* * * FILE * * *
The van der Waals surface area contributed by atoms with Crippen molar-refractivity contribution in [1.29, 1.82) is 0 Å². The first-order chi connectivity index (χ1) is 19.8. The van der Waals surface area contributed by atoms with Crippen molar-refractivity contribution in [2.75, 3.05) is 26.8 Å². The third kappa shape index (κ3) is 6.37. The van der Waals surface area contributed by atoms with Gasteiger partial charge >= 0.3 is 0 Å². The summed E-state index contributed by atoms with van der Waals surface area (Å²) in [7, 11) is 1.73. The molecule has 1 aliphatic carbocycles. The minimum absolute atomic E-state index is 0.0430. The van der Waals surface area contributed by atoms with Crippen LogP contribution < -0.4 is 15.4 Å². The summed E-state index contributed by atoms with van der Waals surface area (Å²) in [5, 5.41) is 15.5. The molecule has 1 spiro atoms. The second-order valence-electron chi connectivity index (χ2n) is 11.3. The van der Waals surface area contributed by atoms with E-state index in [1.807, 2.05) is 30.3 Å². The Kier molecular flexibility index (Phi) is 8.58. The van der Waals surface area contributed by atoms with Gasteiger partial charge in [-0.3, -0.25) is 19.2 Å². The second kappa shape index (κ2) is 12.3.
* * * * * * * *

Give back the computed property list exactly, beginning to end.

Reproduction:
The van der Waals surface area contributed by atoms with Crippen molar-refractivity contribution in [1.29, 1.82) is 0 Å². The first-order chi connectivity index (χ1) is 19.8. The van der Waals surface area contributed by atoms with Crippen molar-refractivity contribution in [2.75, 3.05) is 26.8 Å². The third kappa shape index (κ3) is 6.37. The van der Waals surface area contributed by atoms with Gasteiger partial charge >= 0.3 is 0 Å². The summed E-state index contributed by atoms with van der Waals surface area (Å²) in [7, 11) is 1.73. The molecule has 1 aliphatic carbocycles. The minimum absolute atomic E-state index is 0.0430. The van der Waals surface area contributed by atoms with Crippen LogP contribution < -0.4 is 15.4 Å². The summed E-state index contributed by atoms with van der Waals surface area (Å²) in [5, 5.41) is 15.5. The molecule has 1 spiro atoms. The second-order valence-electron chi connectivity index (χ2n) is 11.3. The van der Waals surface area contributed by atoms with E-state index in [1.807, 2.05) is 30.3 Å². The Kier molecular flexibility index (Phi) is 8.58. The van der Waals surface area contributed by atoms with Gasteiger partial charge in [-0.3, -0.25) is 19.2 Å². The second kappa shape index (κ2) is 12.3.